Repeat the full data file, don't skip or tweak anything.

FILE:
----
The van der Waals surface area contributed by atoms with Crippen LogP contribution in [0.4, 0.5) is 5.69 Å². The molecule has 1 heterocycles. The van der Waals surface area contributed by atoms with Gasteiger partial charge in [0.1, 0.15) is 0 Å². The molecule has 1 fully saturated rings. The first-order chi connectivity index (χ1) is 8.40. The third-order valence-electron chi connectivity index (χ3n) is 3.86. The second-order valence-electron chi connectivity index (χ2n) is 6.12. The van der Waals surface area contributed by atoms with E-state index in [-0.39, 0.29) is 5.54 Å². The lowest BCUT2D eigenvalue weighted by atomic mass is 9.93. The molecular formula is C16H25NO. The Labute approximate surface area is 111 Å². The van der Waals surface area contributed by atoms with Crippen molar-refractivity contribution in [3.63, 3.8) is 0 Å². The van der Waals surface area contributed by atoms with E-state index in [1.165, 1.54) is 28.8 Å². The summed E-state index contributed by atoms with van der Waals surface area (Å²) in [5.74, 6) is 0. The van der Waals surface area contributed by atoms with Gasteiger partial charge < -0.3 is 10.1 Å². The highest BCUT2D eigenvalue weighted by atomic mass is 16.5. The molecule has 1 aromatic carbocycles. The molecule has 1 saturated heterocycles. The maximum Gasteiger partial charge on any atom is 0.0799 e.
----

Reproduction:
The van der Waals surface area contributed by atoms with Crippen LogP contribution in [0.4, 0.5) is 5.69 Å². The molecule has 1 heterocycles. The van der Waals surface area contributed by atoms with Gasteiger partial charge in [0.1, 0.15) is 0 Å². The molecule has 1 fully saturated rings. The first-order chi connectivity index (χ1) is 8.40. The third-order valence-electron chi connectivity index (χ3n) is 3.86. The second-order valence-electron chi connectivity index (χ2n) is 6.12. The van der Waals surface area contributed by atoms with E-state index in [-0.39, 0.29) is 5.54 Å². The lowest BCUT2D eigenvalue weighted by atomic mass is 9.93. The molecular formula is C16H25NO. The Labute approximate surface area is 111 Å². The van der Waals surface area contributed by atoms with Crippen molar-refractivity contribution in [3.63, 3.8) is 0 Å². The van der Waals surface area contributed by atoms with E-state index in [1.165, 1.54) is 28.8 Å². The summed E-state index contributed by atoms with van der Waals surface area (Å²) in [5.74, 6) is 0. The van der Waals surface area contributed by atoms with Gasteiger partial charge < -0.3 is 10.1 Å². The highest BCUT2D eigenvalue weighted by atomic mass is 16.5. The molecule has 1 aromatic carbocycles. The molecule has 1 saturated heterocycles. The maximum Gasteiger partial charge on any atom is 0.0799 e.